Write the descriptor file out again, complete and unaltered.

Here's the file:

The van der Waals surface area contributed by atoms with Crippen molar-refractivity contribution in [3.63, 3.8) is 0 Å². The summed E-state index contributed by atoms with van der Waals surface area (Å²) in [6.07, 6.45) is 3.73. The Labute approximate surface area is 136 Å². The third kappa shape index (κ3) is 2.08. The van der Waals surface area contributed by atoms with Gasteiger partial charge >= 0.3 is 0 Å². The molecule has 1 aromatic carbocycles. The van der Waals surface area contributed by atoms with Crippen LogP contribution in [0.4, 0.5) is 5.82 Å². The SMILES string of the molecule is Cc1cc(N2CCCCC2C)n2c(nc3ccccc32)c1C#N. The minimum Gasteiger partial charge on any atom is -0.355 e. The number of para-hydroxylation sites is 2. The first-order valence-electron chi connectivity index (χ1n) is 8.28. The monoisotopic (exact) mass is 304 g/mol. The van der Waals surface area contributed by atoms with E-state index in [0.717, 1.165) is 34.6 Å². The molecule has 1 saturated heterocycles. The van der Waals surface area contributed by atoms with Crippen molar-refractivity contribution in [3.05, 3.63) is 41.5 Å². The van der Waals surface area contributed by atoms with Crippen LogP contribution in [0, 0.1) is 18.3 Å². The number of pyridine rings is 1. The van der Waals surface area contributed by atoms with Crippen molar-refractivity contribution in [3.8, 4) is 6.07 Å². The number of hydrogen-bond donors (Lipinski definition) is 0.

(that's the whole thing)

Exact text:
The van der Waals surface area contributed by atoms with Crippen molar-refractivity contribution in [3.63, 3.8) is 0 Å². The summed E-state index contributed by atoms with van der Waals surface area (Å²) in [6.07, 6.45) is 3.73. The Labute approximate surface area is 136 Å². The third kappa shape index (κ3) is 2.08. The van der Waals surface area contributed by atoms with Gasteiger partial charge >= 0.3 is 0 Å². The molecule has 1 aromatic carbocycles. The van der Waals surface area contributed by atoms with Crippen LogP contribution in [0.4, 0.5) is 5.82 Å². The SMILES string of the molecule is Cc1cc(N2CCCCC2C)n2c(nc3ccccc32)c1C#N. The minimum Gasteiger partial charge on any atom is -0.355 e. The number of para-hydroxylation sites is 2. The first-order valence-electron chi connectivity index (χ1n) is 8.28. The monoisotopic (exact) mass is 304 g/mol. The van der Waals surface area contributed by atoms with E-state index in [0.717, 1.165) is 34.6 Å². The molecule has 1 saturated heterocycles. The van der Waals surface area contributed by atoms with Crippen molar-refractivity contribution in [3.05, 3.63) is 41.5 Å². The van der Waals surface area contributed by atoms with Crippen LogP contribution in [0, 0.1) is 18.3 Å². The number of pyridine rings is 1. The van der Waals surface area contributed by atoms with Crippen molar-refractivity contribution in [3.8, 4) is 6.07 Å². The number of hydrogen-bond donors (Lipinski definition) is 0.